Tin is a chemical element with the symbol Sn (for Latin: stannum) and atomic number 50. It is a silvery, malleable other metal that is not easily oxidized in air, obtained chiefly from the mineral cassiterite where it occurs as tin dioxide, SnO2.
The first alloy used on a large scale since 3000 BC was bronze, an alloy of tin and copper. In modern times, tin is used in many alloys, most notably tin/lead soft solders, which are typically 60% or more tin. Another large application for tin is corrosion-resistant tin plating of steel. Because of its low toxicity, tin-plated metal was used for food packaging as tin cans, which are now made mostly of steel.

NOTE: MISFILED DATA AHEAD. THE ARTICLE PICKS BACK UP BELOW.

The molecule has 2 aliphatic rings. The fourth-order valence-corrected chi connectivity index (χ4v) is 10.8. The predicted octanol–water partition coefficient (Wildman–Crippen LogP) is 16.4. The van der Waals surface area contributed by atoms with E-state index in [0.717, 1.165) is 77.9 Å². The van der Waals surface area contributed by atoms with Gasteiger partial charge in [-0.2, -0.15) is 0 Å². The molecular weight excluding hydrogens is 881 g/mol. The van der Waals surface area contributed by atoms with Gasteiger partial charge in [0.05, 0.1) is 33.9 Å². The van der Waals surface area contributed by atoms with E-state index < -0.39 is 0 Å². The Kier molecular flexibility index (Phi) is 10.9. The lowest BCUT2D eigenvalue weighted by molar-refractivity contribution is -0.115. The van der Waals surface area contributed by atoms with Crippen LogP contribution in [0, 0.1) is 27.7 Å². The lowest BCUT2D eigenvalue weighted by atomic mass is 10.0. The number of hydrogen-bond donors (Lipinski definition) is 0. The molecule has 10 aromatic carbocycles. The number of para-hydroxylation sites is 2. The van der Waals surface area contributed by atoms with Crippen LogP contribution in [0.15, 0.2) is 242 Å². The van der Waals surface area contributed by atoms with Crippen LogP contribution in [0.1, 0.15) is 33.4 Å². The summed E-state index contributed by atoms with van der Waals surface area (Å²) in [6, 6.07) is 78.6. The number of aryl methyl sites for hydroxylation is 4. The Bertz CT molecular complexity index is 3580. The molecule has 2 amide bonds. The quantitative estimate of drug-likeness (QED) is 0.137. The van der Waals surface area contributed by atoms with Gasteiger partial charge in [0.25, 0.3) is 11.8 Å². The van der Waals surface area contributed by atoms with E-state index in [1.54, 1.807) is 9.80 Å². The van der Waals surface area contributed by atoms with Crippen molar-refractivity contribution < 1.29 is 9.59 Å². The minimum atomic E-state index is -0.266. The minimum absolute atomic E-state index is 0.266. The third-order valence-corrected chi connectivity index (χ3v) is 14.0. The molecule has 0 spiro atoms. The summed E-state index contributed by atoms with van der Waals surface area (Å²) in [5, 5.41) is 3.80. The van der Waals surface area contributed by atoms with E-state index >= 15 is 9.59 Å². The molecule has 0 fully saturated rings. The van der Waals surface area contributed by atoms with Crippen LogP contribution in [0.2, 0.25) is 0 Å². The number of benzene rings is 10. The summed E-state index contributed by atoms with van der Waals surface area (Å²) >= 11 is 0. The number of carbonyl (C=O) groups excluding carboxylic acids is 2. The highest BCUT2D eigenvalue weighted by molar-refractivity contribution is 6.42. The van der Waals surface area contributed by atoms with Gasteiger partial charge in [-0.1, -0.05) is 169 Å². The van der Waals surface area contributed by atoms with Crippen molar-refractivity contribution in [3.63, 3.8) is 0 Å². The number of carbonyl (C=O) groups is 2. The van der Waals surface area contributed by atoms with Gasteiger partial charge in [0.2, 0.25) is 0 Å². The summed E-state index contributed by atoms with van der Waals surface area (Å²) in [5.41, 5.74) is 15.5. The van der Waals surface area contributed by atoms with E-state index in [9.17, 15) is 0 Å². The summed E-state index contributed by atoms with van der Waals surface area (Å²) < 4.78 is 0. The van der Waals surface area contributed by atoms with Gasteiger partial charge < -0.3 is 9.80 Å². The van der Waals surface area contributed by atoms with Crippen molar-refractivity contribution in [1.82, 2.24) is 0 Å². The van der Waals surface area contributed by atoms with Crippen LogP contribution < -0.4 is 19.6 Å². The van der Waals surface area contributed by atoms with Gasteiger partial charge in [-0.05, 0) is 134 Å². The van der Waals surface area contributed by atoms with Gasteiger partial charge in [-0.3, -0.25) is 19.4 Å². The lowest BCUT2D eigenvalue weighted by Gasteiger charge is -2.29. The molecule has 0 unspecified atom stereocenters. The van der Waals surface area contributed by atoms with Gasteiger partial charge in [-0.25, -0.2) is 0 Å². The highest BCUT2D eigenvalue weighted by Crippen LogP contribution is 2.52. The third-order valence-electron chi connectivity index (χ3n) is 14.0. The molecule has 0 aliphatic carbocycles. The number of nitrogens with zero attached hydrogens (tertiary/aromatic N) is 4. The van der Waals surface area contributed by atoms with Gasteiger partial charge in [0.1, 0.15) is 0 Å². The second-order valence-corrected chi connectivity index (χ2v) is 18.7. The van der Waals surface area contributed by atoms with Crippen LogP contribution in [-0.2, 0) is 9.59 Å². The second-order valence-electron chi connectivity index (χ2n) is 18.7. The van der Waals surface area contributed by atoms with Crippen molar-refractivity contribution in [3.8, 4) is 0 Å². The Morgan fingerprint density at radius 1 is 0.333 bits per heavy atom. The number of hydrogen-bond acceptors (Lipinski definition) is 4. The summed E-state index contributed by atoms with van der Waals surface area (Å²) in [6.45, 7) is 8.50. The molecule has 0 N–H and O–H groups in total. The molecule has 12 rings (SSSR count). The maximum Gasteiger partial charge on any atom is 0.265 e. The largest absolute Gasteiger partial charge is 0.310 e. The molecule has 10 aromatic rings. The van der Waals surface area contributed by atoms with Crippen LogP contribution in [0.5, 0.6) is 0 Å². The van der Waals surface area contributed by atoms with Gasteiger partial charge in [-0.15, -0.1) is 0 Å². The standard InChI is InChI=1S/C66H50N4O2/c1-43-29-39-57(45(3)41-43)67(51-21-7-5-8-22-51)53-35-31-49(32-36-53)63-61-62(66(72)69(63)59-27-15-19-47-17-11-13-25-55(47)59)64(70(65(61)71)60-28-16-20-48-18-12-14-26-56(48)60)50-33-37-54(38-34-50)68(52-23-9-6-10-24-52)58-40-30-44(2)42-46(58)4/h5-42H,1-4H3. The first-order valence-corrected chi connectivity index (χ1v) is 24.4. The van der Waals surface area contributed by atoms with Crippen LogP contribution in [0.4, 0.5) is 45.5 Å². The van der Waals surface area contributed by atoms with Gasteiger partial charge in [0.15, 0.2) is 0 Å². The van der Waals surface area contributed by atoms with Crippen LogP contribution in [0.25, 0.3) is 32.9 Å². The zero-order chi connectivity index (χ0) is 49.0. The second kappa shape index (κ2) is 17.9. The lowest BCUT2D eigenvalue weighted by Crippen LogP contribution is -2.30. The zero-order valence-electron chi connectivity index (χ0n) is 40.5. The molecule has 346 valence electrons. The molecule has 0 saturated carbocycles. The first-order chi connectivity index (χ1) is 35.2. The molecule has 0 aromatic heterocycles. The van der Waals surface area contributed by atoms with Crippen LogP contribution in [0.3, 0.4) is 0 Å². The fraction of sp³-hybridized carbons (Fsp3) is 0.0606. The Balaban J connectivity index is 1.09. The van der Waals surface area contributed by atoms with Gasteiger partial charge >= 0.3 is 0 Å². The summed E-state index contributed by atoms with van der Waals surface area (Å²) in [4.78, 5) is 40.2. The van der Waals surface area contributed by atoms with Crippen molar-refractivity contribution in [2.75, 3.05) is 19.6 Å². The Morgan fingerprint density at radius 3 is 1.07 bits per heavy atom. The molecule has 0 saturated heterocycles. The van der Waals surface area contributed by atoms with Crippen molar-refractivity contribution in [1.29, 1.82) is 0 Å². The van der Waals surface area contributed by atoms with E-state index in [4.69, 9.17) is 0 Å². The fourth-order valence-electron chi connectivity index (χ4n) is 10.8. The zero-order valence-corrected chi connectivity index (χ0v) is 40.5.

People can be exposed to tin in the workplace by breathing it in, skin contact, and eye contact. The Occupational Safety and Health Administration (OSHA) has set the legal limit (Permissible exposure limit) for tin exposure in the workplace as 2 mg/m3 over an 8-hour workday. The National Institute for Occupational Safety and Health (NIOSH) has set a recommended exposure limit (REL) of 2 mg/m3 over an 8-hour workday. At levels of 100 mg/m3, tin is immediately dangerous to life and health.